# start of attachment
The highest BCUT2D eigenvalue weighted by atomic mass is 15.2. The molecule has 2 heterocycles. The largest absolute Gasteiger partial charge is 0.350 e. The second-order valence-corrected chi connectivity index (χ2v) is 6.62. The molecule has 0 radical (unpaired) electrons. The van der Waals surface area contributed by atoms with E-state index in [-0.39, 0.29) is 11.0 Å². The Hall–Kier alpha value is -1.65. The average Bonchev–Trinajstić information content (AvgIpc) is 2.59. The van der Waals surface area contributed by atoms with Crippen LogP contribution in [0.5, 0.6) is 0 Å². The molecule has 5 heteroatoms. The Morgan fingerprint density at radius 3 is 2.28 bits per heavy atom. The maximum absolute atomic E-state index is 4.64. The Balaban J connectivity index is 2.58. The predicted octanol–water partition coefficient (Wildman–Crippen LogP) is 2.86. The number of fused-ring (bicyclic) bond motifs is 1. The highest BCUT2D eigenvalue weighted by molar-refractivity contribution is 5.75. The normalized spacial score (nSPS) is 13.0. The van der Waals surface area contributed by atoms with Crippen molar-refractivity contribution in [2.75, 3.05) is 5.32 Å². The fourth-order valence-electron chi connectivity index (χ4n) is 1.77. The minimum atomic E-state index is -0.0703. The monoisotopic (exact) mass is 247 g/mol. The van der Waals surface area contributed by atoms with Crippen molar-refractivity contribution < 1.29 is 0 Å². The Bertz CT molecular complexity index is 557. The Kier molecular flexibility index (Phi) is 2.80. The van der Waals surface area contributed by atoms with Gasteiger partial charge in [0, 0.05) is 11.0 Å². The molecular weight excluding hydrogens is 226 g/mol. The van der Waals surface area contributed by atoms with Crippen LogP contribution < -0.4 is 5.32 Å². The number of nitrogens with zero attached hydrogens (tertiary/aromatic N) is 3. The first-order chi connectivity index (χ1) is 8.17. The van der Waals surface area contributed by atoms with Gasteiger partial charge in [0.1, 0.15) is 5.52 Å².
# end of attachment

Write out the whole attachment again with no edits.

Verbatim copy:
The highest BCUT2D eigenvalue weighted by atomic mass is 15.2. The molecule has 2 heterocycles. The largest absolute Gasteiger partial charge is 0.350 e. The second-order valence-corrected chi connectivity index (χ2v) is 6.62. The molecule has 0 radical (unpaired) electrons. The van der Waals surface area contributed by atoms with E-state index in [-0.39, 0.29) is 11.0 Å². The Hall–Kier alpha value is -1.65. The average Bonchev–Trinajstić information content (AvgIpc) is 2.59. The van der Waals surface area contributed by atoms with Crippen LogP contribution in [0.5, 0.6) is 0 Å². The molecule has 5 heteroatoms. The Morgan fingerprint density at radius 3 is 2.28 bits per heavy atom. The maximum absolute atomic E-state index is 4.64. The Balaban J connectivity index is 2.58. The predicted octanol–water partition coefficient (Wildman–Crippen LogP) is 2.86. The number of fused-ring (bicyclic) bond motifs is 1. The highest BCUT2D eigenvalue weighted by molar-refractivity contribution is 5.75. The normalized spacial score (nSPS) is 13.0. The van der Waals surface area contributed by atoms with Crippen molar-refractivity contribution in [2.75, 3.05) is 5.32 Å². The fourth-order valence-electron chi connectivity index (χ4n) is 1.77. The minimum atomic E-state index is -0.0703. The monoisotopic (exact) mass is 247 g/mol. The van der Waals surface area contributed by atoms with Crippen molar-refractivity contribution < 1.29 is 0 Å². The Bertz CT molecular complexity index is 557. The Kier molecular flexibility index (Phi) is 2.80. The van der Waals surface area contributed by atoms with Gasteiger partial charge in [0, 0.05) is 11.0 Å². The molecular weight excluding hydrogens is 226 g/mol. The van der Waals surface area contributed by atoms with Crippen LogP contribution < -0.4 is 5.32 Å². The number of nitrogens with zero attached hydrogens (tertiary/aromatic N) is 3. The first-order chi connectivity index (χ1) is 8.17. The van der Waals surface area contributed by atoms with Gasteiger partial charge in [0.1, 0.15) is 5.52 Å².